After the picture there was still no line of children waiting, so St. Nick took his time asking the name of each child, how old they were, what they wanted for Christmas and what their favorite cookie was. We lingered around with Santa and his elves for several minutes, it was quite pleasant.

Bass Pro Shop has several activities set up near Santa's Wonderland and being that there was only one other family in the area, we gave all the kids free reign to wander through the activities.

Here's where I regretted not having my phone. I take soooo many pictures on my phone these days, that without it I felt terrible that I couldn't record how much fun the kids were having with pictures. I'll do my best to explain, but nothing does justice to the first thing I wish I'd taken a picture of.

There was target shooting with little rifles, it was all electronic, you're not shooting real bullets or anything, and it was completely free. Each kid took a turn taking aim, while Daddy gave each one a little lesson in holding the gun and hitting targets. When Catcher wanted a turn he was so small he couldn't hold the gun, so he stood holding it while Daddy's strong arms wrapped around him holding the gun as well. Adam was bent down, on his knees with Catcher sitting on one of Adam's knees and they both stared down the barrel trying to hit the lit up targets. Now there's a moment I wish I had a picture of. In that moment I remembered how important it is to fill my mind with these memories, not just my phone, and I impressed an image in my mind I'll surely never forget. Daddy's smile was as big as Catcher's. All the kids took turns driving around the little electric truck. Catcher later found the display of radio controlled trucks on sale and proudly pronounced "I like that!!" (I don't allow the children to use the phrase "I want that" or "buy me that" instead I encourage them to say, "I like that," or "that's pretty....fun...neat....etc") I loved hearing my little boy tell me something he liked.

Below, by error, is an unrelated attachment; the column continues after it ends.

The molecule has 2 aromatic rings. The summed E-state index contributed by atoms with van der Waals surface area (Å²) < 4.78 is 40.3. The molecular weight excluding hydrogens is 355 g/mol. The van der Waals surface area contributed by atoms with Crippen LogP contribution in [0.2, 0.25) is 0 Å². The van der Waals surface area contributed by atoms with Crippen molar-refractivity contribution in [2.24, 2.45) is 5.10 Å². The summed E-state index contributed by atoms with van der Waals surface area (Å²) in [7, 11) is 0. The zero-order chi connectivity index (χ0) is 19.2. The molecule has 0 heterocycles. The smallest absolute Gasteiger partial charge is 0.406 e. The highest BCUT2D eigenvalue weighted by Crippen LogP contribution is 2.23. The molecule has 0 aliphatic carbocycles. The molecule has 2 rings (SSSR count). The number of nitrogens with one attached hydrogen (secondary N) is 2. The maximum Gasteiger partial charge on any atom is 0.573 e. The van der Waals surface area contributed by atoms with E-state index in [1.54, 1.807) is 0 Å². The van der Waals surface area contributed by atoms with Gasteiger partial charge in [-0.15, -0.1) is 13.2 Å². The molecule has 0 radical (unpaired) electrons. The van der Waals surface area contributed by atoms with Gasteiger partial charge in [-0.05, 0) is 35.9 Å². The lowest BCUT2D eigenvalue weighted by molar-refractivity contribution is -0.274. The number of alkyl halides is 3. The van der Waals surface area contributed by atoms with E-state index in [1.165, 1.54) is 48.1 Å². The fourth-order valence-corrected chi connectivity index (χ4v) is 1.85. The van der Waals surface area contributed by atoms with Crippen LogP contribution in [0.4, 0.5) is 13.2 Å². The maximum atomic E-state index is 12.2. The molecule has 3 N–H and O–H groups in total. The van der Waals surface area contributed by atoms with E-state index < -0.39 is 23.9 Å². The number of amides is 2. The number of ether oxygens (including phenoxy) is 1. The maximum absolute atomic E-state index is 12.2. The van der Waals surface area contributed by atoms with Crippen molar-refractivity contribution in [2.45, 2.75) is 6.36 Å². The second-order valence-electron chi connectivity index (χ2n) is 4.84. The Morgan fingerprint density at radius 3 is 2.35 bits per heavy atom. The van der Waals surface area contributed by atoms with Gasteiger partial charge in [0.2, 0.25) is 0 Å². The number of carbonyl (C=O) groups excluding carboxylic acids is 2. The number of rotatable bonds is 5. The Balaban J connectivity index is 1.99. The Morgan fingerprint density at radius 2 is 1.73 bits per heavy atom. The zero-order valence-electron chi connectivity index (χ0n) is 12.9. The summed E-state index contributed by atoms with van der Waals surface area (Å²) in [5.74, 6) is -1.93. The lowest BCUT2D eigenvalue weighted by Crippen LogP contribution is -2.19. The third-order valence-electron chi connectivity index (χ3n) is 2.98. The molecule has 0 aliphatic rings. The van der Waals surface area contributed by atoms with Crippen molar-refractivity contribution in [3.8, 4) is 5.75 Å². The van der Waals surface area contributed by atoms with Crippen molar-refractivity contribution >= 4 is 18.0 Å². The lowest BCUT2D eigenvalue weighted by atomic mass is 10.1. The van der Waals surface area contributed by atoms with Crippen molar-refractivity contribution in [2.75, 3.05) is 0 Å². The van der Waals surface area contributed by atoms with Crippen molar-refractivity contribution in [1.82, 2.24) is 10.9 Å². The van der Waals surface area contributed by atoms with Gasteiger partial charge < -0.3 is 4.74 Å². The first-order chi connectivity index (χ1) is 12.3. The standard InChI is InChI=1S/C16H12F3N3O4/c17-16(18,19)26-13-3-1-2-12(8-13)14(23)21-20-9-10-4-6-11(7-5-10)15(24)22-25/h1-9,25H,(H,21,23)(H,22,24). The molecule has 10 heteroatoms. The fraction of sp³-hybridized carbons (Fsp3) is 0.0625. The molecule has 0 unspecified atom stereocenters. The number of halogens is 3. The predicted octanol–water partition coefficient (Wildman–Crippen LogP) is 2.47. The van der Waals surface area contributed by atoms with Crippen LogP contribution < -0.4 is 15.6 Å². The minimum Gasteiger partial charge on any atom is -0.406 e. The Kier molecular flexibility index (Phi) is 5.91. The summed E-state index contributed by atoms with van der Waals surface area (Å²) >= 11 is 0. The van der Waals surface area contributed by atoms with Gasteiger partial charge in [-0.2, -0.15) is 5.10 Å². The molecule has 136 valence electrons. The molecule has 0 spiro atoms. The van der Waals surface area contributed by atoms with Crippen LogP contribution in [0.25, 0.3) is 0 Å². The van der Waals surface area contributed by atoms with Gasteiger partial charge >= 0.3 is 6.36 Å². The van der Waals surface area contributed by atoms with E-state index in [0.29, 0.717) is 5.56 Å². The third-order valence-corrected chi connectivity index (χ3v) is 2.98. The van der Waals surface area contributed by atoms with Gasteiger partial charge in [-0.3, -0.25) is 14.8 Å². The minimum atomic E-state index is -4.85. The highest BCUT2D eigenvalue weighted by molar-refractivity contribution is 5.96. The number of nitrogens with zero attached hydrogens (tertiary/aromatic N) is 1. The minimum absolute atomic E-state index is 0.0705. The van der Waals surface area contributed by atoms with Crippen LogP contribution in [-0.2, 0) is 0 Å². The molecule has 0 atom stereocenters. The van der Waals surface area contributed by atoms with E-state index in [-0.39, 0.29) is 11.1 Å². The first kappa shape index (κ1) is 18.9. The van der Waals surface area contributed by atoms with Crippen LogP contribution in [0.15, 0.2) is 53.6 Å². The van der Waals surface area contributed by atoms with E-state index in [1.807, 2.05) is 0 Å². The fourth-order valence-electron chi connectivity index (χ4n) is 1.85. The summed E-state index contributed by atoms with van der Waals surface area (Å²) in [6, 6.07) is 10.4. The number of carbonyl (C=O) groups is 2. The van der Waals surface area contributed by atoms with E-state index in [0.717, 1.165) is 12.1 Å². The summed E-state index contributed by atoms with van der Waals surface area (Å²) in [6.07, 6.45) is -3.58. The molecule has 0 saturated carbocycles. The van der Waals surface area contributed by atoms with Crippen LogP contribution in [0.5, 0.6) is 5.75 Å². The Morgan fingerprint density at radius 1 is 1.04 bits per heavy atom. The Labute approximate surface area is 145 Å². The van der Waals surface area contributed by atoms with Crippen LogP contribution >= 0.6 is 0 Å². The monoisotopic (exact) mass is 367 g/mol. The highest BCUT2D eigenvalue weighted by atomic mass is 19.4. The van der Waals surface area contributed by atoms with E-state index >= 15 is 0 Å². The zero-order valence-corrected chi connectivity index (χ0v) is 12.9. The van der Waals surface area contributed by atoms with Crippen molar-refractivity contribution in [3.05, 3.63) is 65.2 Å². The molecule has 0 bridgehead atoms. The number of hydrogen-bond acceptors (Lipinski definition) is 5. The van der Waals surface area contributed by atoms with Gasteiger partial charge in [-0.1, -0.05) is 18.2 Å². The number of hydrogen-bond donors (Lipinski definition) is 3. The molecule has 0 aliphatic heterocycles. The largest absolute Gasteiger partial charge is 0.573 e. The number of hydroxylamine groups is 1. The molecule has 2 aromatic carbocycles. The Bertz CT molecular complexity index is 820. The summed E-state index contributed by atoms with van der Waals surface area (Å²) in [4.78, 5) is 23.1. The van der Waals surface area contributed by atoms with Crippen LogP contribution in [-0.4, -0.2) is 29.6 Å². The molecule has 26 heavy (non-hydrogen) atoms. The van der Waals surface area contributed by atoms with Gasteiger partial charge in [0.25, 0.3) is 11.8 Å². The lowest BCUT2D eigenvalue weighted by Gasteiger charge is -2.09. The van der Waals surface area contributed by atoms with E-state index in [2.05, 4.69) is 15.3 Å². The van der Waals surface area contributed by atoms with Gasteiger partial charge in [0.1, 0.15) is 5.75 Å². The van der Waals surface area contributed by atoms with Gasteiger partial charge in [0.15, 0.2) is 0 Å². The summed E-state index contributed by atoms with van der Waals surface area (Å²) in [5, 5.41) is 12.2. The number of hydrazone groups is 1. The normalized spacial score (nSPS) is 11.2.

They each took turns (without fighting!) driving the electric train, fast, slow, forward, reverse. The big girls wrote letters to Santa and Elaine and Maggie helped Katie write one too. I bought fudge and we sat in the coloring area nibbling sweet flavors and laughing over the different tastes and combinations. We walked around the store for a few more minutes, I took all the walking kids up the stairs next to the giant fish tank, while daddy pushed the stroller for the baby and took the elevator, or as we later dubbed it, the "elf-avator" :) Catcher and Darla loved seeing the fish, and marched proudly like big kids up the tall stair way. We greeted Daddy from the elevator and walked around looking at different things on sale.